Simon & Thomas Balentine


I am so thankful God doesn’t hand us a big book of our life’s story on the day of our birth or on our wedding day. Anticipating the pain would spoil the goodness that comes from both the heartache and the beauty that comes from the ashes.

My husband, Adam, and I were married for three years before welcoming our first born, Theodore (Teddy) Boyd in October 2012. Our first pregnancy was innocent, beautiful, and truly easy. One year after the birth of Teddy and on our fourth anniversary, much to our surprise, we were expecting again! We were so thankful for this blessing and excited for our home to turn into a crazy house with two babies under two.

Before Adam and I were married I remember having discussions (maybe as a result of a specific question in our pre-marriage class) in which we agreed that should God bless us with children we would choose to not do any special testing on our babies in utero. We agreed we wanted our babies, entrusted to us by God, no matter what.

On January 8, 2014, we went into for our routine 20 week ultrasound for baby #2. I was about 18 weeks pregnant and we were excited to see this life inside of me. The sonographer spent some time doing the normal anatomy check and found that our baby might have enlarged kidneys. We were surprised, but decided to take their professional advice and receive a level two ultrasound on January 15th. Between the 8th and the 15th, we waited, prayed, and hoped the sonographer had mis-measured our baby’s kidneys. We did very little to prepare for the 15th. We weren’t the googling type with this sort of thing, so we just waited to see what the 15th brought to us. I had no idea what an in-depth anatomy scan the level two ultrasound would bring. I was thinking we would be in-and-out in about 20 minutes after they looked at the kidneys and then told me either they were fine or not. Adam was tied up at work, so I went with his mom and Teddy.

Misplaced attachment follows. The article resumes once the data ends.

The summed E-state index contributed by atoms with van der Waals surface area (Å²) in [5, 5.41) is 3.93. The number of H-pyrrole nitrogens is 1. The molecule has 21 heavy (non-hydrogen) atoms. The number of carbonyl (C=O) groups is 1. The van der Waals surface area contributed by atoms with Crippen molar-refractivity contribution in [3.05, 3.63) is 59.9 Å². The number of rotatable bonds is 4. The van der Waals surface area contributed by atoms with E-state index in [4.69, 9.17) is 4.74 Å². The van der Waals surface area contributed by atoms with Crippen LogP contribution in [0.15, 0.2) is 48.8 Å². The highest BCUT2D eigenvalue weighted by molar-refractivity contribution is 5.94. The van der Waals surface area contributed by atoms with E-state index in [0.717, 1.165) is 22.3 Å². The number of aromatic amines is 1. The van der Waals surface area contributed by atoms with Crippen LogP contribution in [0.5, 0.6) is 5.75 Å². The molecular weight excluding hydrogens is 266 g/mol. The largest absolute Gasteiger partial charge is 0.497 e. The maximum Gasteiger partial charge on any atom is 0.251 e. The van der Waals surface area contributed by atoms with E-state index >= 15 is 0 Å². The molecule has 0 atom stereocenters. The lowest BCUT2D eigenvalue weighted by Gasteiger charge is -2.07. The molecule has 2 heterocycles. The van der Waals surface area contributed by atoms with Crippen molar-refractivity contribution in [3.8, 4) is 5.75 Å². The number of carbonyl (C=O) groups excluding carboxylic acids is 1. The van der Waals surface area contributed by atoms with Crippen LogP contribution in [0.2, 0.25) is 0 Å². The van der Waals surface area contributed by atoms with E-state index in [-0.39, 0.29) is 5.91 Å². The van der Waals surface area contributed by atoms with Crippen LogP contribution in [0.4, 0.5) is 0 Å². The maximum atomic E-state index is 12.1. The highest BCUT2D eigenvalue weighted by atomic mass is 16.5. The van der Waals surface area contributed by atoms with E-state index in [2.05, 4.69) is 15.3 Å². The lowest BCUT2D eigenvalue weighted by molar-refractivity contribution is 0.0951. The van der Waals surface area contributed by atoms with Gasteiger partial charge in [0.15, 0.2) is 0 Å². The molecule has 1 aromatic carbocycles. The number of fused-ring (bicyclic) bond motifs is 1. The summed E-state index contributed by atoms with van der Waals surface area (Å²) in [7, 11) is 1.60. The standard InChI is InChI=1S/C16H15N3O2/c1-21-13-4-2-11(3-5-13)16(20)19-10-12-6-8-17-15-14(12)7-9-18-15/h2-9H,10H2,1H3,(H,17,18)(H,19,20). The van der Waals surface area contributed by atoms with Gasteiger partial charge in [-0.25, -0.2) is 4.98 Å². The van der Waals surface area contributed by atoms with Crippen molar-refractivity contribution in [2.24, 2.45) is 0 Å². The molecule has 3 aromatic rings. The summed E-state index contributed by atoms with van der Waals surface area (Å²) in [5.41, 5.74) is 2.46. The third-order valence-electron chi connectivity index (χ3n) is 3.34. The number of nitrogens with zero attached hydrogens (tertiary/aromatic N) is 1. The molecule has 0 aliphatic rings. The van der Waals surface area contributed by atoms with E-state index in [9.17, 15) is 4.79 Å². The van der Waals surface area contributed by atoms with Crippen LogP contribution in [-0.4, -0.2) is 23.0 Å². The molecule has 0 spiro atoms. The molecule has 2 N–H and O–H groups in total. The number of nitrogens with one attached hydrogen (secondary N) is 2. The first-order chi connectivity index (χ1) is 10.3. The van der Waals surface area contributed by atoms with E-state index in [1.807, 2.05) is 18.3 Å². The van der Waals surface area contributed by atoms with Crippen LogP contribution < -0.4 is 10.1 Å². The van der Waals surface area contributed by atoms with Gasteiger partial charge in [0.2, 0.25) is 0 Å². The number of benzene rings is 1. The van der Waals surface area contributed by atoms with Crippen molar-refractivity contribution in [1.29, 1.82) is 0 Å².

After the hour-and-a-half long detailed sonogram was complete the sonographer raised the lights and began to tell us that she was starting to see things that concerned her about our baby. We then met with a nurse practitioner and spoke with the neonatologist, Dr. Lu, on the phone. Dr. Lu explained that our baby had a cleft lip, cleft palate, polydactyly (extra digits –they need a new name for this, extra digits are cute and deserve a cuter name!), and kidney hydronephrosis. My head was spinning and tears were falling down my face. I needed my husband badly. I was shocked and exhausted and felt like I couldn’t fully explain to Adam all I had learned and I asked Dr. Lu if he would meet with Adam and me to further explain what we had learned. Dr. Lu was so kind and offered to meet with us the next afternoon. I called Adam on the drive home and told him about our sweet baby. I think God drove my car home that day, as I can barely remember the drive.

After a night of very little sleep, we headed into Dr. Lu’s office. He was compassionate and thorough when speaking with us. At the beginning of this meeting, my main focus was to learn about nursing and feeding our baby who had a cleft lip and palate. No amnio. No testing. No more details needed to be known about this sweet child. We knew enough. However, right before our meeting concluded, I asked Dr. Lu to review the ultrasound scans images with Adam and I from the previous day. He